Not using rope presents challenges because you can’t tie the same ties as convention dictates. So creativity is required to achieve restraint. In addition, no items found in your home are the same as our home, therefore, spontaneity is achieved along with a sense of possible failure. This is freeing to experience, because restraint is problem solving and to expect failure invites solutions and laughter. In brief, “bondage purists” as you put it, choose to confine themselves to a tradition that is perceived as a pinnacle of restraint because it is attached to a tradition spanning hundreds of years and that was used effectively to confine people.
Change can be fearful for people, especially to people in a place of authority. So to watch a knowledge base (restraint, D/s, impact etc.) be used in a divergent way, threatens the status quo. Among humans, even rebels, this is threatening and therefore devalued by the dominant tribe, because it challenges the tribe’s proscribed traditions. It creates an intersection of choice – a place to have other expectations met. This intersection is nothing more than an opening for others to enter without the restrictions placed by the gatekeepers of “that other” tribe.

 

A – The absolute highlight of the conference for me was your description of yet another subversion of the perceived fundamentals of BDSM, which is to say your take on “punishments”. You turned a repressive act at heart into a very intense and deeply moving expression of love. Can you tell us about it, and how it came to be?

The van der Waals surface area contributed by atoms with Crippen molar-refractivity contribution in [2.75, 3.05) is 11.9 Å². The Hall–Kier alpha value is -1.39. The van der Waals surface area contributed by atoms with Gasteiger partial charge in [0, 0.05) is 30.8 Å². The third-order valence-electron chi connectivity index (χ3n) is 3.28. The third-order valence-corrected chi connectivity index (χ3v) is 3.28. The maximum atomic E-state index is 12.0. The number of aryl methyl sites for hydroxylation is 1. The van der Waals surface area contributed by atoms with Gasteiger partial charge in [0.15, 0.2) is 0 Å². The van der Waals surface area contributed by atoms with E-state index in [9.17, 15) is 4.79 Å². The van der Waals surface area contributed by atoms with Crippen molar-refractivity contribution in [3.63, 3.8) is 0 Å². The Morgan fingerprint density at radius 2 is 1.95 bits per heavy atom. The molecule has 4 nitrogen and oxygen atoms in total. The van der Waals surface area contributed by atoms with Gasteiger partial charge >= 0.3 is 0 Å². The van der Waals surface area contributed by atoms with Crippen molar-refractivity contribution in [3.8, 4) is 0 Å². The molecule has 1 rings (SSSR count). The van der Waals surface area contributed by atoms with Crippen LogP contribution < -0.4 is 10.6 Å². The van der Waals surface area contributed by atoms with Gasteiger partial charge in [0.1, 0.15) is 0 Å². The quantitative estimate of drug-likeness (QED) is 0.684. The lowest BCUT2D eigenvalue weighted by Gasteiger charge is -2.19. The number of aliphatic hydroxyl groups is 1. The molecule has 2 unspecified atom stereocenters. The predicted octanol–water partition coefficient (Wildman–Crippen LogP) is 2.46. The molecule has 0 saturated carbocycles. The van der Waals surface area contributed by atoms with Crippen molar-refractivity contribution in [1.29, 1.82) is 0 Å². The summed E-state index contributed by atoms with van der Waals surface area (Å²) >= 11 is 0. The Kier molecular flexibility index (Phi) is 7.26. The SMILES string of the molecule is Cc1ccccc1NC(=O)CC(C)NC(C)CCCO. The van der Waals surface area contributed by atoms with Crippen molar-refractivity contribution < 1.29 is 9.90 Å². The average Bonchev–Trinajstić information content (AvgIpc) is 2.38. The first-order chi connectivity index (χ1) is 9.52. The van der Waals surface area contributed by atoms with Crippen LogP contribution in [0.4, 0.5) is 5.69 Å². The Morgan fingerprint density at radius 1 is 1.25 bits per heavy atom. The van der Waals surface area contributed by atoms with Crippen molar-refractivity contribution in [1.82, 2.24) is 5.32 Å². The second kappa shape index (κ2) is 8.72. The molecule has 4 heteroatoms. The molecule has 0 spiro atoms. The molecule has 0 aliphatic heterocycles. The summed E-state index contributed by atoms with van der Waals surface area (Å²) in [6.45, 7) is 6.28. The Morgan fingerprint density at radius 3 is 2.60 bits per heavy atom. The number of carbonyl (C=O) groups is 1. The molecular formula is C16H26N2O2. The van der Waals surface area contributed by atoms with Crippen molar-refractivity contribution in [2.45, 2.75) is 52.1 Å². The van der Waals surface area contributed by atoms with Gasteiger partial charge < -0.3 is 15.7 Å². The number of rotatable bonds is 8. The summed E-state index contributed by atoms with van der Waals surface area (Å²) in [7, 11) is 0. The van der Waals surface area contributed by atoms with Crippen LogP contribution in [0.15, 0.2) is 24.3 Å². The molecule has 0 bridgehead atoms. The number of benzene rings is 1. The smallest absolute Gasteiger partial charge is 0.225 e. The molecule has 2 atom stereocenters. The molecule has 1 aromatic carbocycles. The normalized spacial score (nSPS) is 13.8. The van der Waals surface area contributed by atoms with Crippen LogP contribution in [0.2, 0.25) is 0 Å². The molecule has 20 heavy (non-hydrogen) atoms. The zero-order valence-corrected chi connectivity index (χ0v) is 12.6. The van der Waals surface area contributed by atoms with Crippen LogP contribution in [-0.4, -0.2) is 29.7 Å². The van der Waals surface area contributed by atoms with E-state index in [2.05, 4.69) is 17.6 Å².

Shay: Wow, we could fill up a whole article answering this question, it’s a huge topic! I think one common failing in D/s relationships (and really relationships in general) is that there isn’t a way to effectively communicate apologies, and then also to communicate forgiveness! This can lead to resentment building up and ultimately the demise of a dynamic. We have a few different ways we address that in our power exchange, but the most formal version is the “apology position.” This position has me laying face down on the floor, legs together, arms out at a 90 degree angle from my body, forehead against the floor. We frequently say that we don’t want to HEAR an apology, we want to FEEL it, from both sides – and over the years this has become a very emotionally loaded position for us. From my perspective, I find it impossible to be emotionally disengaged when I’m face down on the floor in front of Stefanos. It takes me straight into that contemplative and emotional space of, how can we keep this from happening again? It’s also not about blame at that point, because it’s an emotionally vulnerable act for both of us.